There are many solar systems with 2 or more stars orbiting around each other, or more correctly, they are orbiting around the common center of mass.
These systems are obviously very different from our system that has 1 yellow star.
Here is an artist's conception of what these binary systems may look like.
In the above artist's conception there are 2 white dwarf stars in a binary system orbiting around each other, created by their enourmous gravitational attraction for one another.
At Zooniverse we are involved in searching for planets around stars and we encounter numerous binary stars such as the one above. We analyze the light curves from the Kepler Space Telescope.
We look for dips in the light curves that could indicate that a planet has moved in front of a star (eclipsing the star). Many times we encounter eclipsing binary systems.
Below is a typical light curve for an eclipsing binary star system derived from Kepler 2 data (second mission) from which I contribute my time as a planet hunter analyzing light curves from the Kepler Space Telescope..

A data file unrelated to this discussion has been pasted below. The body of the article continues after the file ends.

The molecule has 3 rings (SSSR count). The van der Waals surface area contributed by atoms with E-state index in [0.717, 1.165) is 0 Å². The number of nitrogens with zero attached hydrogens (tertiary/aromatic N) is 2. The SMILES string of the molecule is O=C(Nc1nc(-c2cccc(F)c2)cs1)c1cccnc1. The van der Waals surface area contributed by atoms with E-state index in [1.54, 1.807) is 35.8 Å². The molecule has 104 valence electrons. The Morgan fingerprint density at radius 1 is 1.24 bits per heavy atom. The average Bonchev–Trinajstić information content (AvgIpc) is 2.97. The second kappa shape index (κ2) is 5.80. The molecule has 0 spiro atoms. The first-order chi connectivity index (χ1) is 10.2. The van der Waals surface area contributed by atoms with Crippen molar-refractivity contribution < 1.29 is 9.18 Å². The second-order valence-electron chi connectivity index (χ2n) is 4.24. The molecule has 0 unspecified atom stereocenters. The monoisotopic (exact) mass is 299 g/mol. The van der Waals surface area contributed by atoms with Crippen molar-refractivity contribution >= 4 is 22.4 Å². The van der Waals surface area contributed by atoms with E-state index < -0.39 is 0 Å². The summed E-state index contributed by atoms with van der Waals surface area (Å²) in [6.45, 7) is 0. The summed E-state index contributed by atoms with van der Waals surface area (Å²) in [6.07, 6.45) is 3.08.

In the light curve above, you can see the vertical spheres dropping from the main light curve (thick area of spheres). These are drops in the amount of light coming from the binary star system. It is the result of 1 star passing in front of the other star (eclipsing the other star). Below is the diagram explaining the light curve coming from an eclipsing binary system.
Image above is compliments of David Darling
Image Above is compliments of NASA
The light intensity is shown by the white horizontal line. The highest intensity occurs when light from both stars is visible (horizontal line). When the larger star passes in front of the smaller star we observe a significant decrease in light intensity.
The smaller dip in the light curve occurs when the smaller star passes in front of the larger star.
These changes in the light curve are only noticeable for star systems that are orbiting in the same plane of view as the Kepler telescope.
When you think about it, this is still an amazing analysis of eclipsing binary systems that are light years away from us!
Maddalena Environmental Inc.